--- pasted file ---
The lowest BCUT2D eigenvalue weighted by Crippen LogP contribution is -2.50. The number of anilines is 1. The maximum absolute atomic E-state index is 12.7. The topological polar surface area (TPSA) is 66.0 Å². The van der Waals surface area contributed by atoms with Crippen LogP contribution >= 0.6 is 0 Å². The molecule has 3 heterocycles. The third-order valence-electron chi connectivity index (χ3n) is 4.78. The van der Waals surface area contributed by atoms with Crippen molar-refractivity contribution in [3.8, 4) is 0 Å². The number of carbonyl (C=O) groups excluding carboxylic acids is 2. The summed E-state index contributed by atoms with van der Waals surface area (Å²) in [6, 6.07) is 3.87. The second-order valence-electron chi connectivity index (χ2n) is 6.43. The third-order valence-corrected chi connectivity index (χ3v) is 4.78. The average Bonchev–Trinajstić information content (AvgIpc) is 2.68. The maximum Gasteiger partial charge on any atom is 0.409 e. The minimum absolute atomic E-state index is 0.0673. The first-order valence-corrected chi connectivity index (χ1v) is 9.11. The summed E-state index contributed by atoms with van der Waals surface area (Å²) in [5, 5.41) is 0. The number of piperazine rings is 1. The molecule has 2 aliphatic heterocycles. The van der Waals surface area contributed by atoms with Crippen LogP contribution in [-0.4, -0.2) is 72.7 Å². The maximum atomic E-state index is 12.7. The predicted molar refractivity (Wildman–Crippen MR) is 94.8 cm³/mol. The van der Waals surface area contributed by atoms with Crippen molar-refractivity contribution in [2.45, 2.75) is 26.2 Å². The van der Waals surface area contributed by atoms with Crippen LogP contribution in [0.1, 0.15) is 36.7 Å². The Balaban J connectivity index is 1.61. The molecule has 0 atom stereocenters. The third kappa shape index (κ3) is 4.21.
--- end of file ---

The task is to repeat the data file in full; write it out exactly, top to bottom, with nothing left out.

The lowest BCUT2D eigenvalue weighted by Crippen LogP contribution is -2.50. The number of anilines is 1. The maximum absolute atomic E-state index is 12.7. The topological polar surface area (TPSA) is 66.0 Å². The van der Waals surface area contributed by atoms with Crippen LogP contribution >= 0.6 is 0 Å². The molecule has 3 heterocycles. The third-order valence-electron chi connectivity index (χ3n) is 4.78. The van der Waals surface area contributed by atoms with Crippen molar-refractivity contribution in [3.8, 4) is 0 Å². The number of carbonyl (C=O) groups excluding carboxylic acids is 2. The summed E-state index contributed by atoms with van der Waals surface area (Å²) in [6, 6.07) is 3.87. The second-order valence-electron chi connectivity index (χ2n) is 6.43. The third-order valence-corrected chi connectivity index (χ3v) is 4.78. The average Bonchev–Trinajstić information content (AvgIpc) is 2.68. The maximum Gasteiger partial charge on any atom is 0.409 e. The minimum absolute atomic E-state index is 0.0673. The first-order valence-corrected chi connectivity index (χ1v) is 9.11. The summed E-state index contributed by atoms with van der Waals surface area (Å²) in [5, 5.41) is 0. The number of piperazine rings is 1. The molecule has 2 aliphatic heterocycles. The van der Waals surface area contributed by atoms with Crippen LogP contribution in [-0.4, -0.2) is 72.7 Å². The maximum atomic E-state index is 12.7. The predicted molar refractivity (Wildman–Crippen MR) is 94.8 cm³/mol. The van der Waals surface area contributed by atoms with Crippen molar-refractivity contribution in [2.45, 2.75) is 26.2 Å². The van der Waals surface area contributed by atoms with Crippen LogP contribution in [0.1, 0.15) is 36.7 Å². The Balaban J connectivity index is 1.61. The molecule has 0 atom stereocenters. The third kappa shape index (κ3) is 4.21.